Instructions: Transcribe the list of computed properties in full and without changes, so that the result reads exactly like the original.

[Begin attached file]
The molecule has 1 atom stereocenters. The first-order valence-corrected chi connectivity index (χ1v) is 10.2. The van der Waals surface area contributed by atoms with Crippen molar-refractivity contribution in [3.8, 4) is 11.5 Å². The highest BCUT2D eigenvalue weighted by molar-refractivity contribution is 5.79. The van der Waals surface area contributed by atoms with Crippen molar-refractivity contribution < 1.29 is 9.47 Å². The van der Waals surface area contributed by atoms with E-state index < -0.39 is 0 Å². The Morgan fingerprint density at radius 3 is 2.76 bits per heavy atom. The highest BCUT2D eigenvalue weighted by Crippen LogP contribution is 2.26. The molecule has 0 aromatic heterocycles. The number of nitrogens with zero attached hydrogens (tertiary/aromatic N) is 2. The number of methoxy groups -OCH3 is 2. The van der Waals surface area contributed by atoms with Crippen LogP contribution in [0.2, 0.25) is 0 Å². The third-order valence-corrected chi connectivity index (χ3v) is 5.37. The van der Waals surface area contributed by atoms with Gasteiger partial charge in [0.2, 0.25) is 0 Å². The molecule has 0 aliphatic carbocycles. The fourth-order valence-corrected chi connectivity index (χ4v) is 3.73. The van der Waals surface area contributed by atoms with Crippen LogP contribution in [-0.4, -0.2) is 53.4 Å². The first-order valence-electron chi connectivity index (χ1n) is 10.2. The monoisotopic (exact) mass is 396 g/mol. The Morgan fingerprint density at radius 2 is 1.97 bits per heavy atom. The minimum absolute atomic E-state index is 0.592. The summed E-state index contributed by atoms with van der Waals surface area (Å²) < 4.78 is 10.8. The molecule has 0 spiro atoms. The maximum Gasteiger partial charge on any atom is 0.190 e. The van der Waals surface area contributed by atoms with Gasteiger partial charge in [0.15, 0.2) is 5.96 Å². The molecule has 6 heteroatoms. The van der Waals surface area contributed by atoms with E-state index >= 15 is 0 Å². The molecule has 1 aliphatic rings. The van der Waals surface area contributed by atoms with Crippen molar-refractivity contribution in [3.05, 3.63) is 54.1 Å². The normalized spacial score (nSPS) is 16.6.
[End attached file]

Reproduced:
The molecule has 1 atom stereocenters. The first-order valence-corrected chi connectivity index (χ1v) is 10.2. The van der Waals surface area contributed by atoms with Crippen molar-refractivity contribution in [3.8, 4) is 11.5 Å². The highest BCUT2D eigenvalue weighted by molar-refractivity contribution is 5.79. The van der Waals surface area contributed by atoms with Crippen molar-refractivity contribution < 1.29 is 9.47 Å². The van der Waals surface area contributed by atoms with E-state index < -0.39 is 0 Å². The Morgan fingerprint density at radius 3 is 2.76 bits per heavy atom. The highest BCUT2D eigenvalue weighted by Crippen LogP contribution is 2.26. The molecule has 0 aromatic heterocycles. The number of nitrogens with zero attached hydrogens (tertiary/aromatic N) is 2. The number of methoxy groups -OCH3 is 2. The van der Waals surface area contributed by atoms with Crippen LogP contribution in [0.2, 0.25) is 0 Å². The third-order valence-corrected chi connectivity index (χ3v) is 5.37. The van der Waals surface area contributed by atoms with Gasteiger partial charge in [0.2, 0.25) is 0 Å². The molecule has 0 aliphatic carbocycles. The fourth-order valence-corrected chi connectivity index (χ4v) is 3.73. The van der Waals surface area contributed by atoms with Crippen LogP contribution in [-0.4, -0.2) is 53.4 Å². The first-order valence-electron chi connectivity index (χ1n) is 10.2. The monoisotopic (exact) mass is 396 g/mol. The Morgan fingerprint density at radius 2 is 1.97 bits per heavy atom. The minimum absolute atomic E-state index is 0.592. The summed E-state index contributed by atoms with van der Waals surface area (Å²) < 4.78 is 10.8. The molecule has 0 spiro atoms. The maximum Gasteiger partial charge on any atom is 0.190 e. The van der Waals surface area contributed by atoms with Gasteiger partial charge in [0.15, 0.2) is 5.96 Å². The molecule has 6 heteroatoms. The van der Waals surface area contributed by atoms with E-state index >= 15 is 0 Å². The molecule has 1 aliphatic rings. The van der Waals surface area contributed by atoms with Crippen molar-refractivity contribution in [3.05, 3.63) is 54.1 Å². The normalized spacial score (nSPS) is 16.6.